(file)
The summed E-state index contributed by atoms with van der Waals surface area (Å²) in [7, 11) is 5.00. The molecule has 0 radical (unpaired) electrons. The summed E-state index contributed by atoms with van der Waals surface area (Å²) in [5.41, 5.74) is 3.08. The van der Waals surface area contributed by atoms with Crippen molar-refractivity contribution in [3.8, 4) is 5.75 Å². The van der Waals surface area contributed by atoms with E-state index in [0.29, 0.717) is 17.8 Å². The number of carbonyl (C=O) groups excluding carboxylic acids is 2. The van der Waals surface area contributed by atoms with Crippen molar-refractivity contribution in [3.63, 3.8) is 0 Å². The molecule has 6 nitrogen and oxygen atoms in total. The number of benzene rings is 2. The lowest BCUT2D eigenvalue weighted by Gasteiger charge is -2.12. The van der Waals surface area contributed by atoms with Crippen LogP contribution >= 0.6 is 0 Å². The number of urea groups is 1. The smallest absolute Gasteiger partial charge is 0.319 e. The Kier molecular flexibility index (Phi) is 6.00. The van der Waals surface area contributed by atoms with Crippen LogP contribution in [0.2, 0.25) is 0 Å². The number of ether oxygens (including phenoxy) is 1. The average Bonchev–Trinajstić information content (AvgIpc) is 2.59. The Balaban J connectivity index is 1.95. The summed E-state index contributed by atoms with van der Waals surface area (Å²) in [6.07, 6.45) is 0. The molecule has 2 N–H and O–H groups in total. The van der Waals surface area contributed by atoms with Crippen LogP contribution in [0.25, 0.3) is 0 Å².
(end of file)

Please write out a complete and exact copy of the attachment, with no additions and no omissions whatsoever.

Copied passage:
The summed E-state index contributed by atoms with van der Waals surface area (Å²) in [7, 11) is 5.00. The molecule has 0 radical (unpaired) electrons. The summed E-state index contributed by atoms with van der Waals surface area (Å²) in [5.41, 5.74) is 3.08. The van der Waals surface area contributed by atoms with Crippen molar-refractivity contribution in [3.8, 4) is 5.75 Å². The van der Waals surface area contributed by atoms with E-state index in [0.29, 0.717) is 17.8 Å². The number of carbonyl (C=O) groups excluding carboxylic acids is 2. The van der Waals surface area contributed by atoms with Crippen molar-refractivity contribution in [3.63, 3.8) is 0 Å². The molecule has 6 nitrogen and oxygen atoms in total. The number of benzene rings is 2. The lowest BCUT2D eigenvalue weighted by Gasteiger charge is -2.12. The van der Waals surface area contributed by atoms with Crippen LogP contribution >= 0.6 is 0 Å². The number of urea groups is 1. The smallest absolute Gasteiger partial charge is 0.319 e. The Kier molecular flexibility index (Phi) is 6.00. The van der Waals surface area contributed by atoms with Crippen LogP contribution in [0.2, 0.25) is 0 Å². The number of ether oxygens (including phenoxy) is 1. The average Bonchev–Trinajstić information content (AvgIpc) is 2.59. The Balaban J connectivity index is 1.95. The summed E-state index contributed by atoms with van der Waals surface area (Å²) in [6.07, 6.45) is 0. The molecule has 2 N–H and O–H groups in total. The van der Waals surface area contributed by atoms with Crippen LogP contribution in [0.25, 0.3) is 0 Å².